The range of minibuses on the market and the often conflicting advice from suppliers can make it difficult for schools to understand the type of minibus that not only meets their school requirements but also ensures they are compliant with the requirements of the law. Chris says “the minibus should be a factory-built minibus not a lightweight converted panel van. This is the safest, belt and braces, option. However, where minibuses and licences are concerned there is conflicting advice from minibus suppliers, panel van convertors and different requirements across the local authorities. This is because of exceptions to the conditions and confused interpretations of the law that result in grey areas, exposing schools to unintentional risk, both physically and legally”.

Chris believes that the lowest possible risk option for schools is to have a fully trained D1 licence holder, driving a factory built minibus for 8+ passengers.

John agrees that it is clear there is a lot of confusion in some areas surrounding minibus driver entitlement, safety and regulations. He says, “this is why it is important to be reassured and fully compliant with ownership of a minibus. From development to bringing a fully tested VCA certified minibus to the market, can take from three to four years in the process”.

He adds that “a minibus conversion, if done on a purpose-built vehicle with windows already fitted by the base vehicle manufacturer, is specifically designed to be a minibus from the very start in much the same way as a minibus built in a factory”.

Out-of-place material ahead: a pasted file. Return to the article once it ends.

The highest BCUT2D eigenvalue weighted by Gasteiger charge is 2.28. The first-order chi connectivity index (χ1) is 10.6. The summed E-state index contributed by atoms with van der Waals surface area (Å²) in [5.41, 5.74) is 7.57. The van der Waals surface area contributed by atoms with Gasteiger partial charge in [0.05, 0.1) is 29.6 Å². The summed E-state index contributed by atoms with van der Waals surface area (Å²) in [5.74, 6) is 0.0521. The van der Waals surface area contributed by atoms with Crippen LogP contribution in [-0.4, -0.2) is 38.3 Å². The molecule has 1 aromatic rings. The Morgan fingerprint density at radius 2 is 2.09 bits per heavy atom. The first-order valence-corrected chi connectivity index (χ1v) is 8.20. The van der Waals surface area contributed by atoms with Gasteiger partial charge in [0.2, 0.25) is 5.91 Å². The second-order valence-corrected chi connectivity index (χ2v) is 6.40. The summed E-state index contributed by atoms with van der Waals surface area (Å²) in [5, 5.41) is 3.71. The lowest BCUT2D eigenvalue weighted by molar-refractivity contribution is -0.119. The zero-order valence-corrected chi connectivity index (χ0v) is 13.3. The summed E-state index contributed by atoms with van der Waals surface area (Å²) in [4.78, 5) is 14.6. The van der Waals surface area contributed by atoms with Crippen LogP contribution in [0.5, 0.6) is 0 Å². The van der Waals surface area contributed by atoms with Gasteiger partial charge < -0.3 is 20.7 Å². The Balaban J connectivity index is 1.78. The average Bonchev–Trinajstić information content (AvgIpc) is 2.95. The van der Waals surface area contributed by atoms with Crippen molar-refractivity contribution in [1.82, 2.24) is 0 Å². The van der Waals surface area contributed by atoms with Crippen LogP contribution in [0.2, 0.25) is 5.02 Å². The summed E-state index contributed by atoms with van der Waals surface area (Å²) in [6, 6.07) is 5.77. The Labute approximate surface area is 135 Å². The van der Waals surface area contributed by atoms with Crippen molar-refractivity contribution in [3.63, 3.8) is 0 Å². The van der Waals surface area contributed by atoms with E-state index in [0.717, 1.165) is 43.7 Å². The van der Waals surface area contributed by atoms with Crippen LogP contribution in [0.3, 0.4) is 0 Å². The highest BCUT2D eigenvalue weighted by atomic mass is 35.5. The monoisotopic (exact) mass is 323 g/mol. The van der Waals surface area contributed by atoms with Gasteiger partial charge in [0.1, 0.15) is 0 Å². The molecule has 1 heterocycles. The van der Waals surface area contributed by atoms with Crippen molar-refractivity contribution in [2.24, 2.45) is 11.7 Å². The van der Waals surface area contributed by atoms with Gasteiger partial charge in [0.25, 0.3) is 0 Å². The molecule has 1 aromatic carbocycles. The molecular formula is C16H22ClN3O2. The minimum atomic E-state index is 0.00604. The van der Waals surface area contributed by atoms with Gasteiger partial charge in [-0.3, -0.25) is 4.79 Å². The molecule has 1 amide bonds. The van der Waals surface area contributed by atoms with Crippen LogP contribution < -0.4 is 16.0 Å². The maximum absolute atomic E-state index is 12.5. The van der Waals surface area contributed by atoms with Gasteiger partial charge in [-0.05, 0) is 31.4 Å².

However, John believes that “however a minibus is constructed it does not and is not required to have side impact bars. Every large organisation including schools have a duty of care to offer equal opportunities to those less abled wheelchair users, hence occasional wheelchair friendly minibuses have in the past proved popular”.

He goes on to say that “the 17-seat minibus is a popular choice of transport as it enables sports fixtures and field trips to include more students, fewer trips and the need for fewer qualified minibus drivers. The impact on the environment is friendlier; as oppose to larger fleets of small nine-seat vehicles, adding to greater pollution of the planet, higher fuel costs, servicing/maintenance, MOT and road tax. All of which need to be taken in to account in the current environmental and financial climate”.